I'd definitely want to have a listen before buying, I doubt that anyone and everyone will love the 40.2 but for me they may well be a happily ever after purchase.
Thanks all for the information! I have a big open room, with family rm and dining room in one big space. Family rm is about 20 x 26 and is 20 x 40 with the dining room....BUT, and maybe a huge issue, I cant pull the speakers away from front wall more than a foot or so. I’ve got 3 or 4 feet on either side, with an 8 ft separation between existing spkrs, and an 11 foot coughered ceiling in the family room that reduces to 9 ft in the dining room. Bass boom could be an issue...yes?
I think aside from any potential bass boom caused by being only a foot from the wall, I feel that most speakers (aside from those designed to be on or near wall) will never perform anywhere near their potential.

Perhaps a mini monitor could get further out into a room, and use a sub to reinforce low frequencies?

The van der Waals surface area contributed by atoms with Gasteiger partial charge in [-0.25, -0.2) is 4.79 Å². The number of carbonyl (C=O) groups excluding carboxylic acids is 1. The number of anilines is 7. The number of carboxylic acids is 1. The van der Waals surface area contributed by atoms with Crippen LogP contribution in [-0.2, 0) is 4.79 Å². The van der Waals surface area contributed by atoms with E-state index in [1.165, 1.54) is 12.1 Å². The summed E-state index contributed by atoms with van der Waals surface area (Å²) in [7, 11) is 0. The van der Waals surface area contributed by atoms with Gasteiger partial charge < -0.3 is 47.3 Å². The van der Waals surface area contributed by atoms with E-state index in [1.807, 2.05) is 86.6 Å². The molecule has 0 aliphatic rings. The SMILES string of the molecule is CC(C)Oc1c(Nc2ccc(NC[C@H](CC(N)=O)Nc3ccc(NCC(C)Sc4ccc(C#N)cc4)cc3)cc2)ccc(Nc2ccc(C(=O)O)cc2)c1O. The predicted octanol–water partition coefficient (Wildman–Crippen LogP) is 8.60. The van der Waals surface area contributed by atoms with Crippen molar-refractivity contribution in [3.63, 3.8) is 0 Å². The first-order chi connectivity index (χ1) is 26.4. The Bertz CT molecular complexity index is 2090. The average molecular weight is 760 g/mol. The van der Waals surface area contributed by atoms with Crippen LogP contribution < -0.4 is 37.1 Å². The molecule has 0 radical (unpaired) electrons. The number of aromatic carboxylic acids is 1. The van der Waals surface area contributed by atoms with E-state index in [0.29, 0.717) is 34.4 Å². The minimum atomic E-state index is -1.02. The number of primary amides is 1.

Could a panel speaker become a room divider ?
The high end dealer setup I heard had them a good 1/3 of the way into the length of the room with listening position somewhat forward of that maybe about in the middle.  That's the only way I've heard them but dealer seemed to know what they were doing.   They are good sized and probably benefit from space around them.  Soundstage was mostly left to right and slightly behind speaker location but not by much.  I enjoyed the audition very much. 
I’m 21 years old and hear perfect up to 20khz still. If you can’t hear above 10khz anymore I totally understand your position to disagree with me. Look at how the speakers measure. There is the classic BBC dip which literally means it will be quieter in the midrange.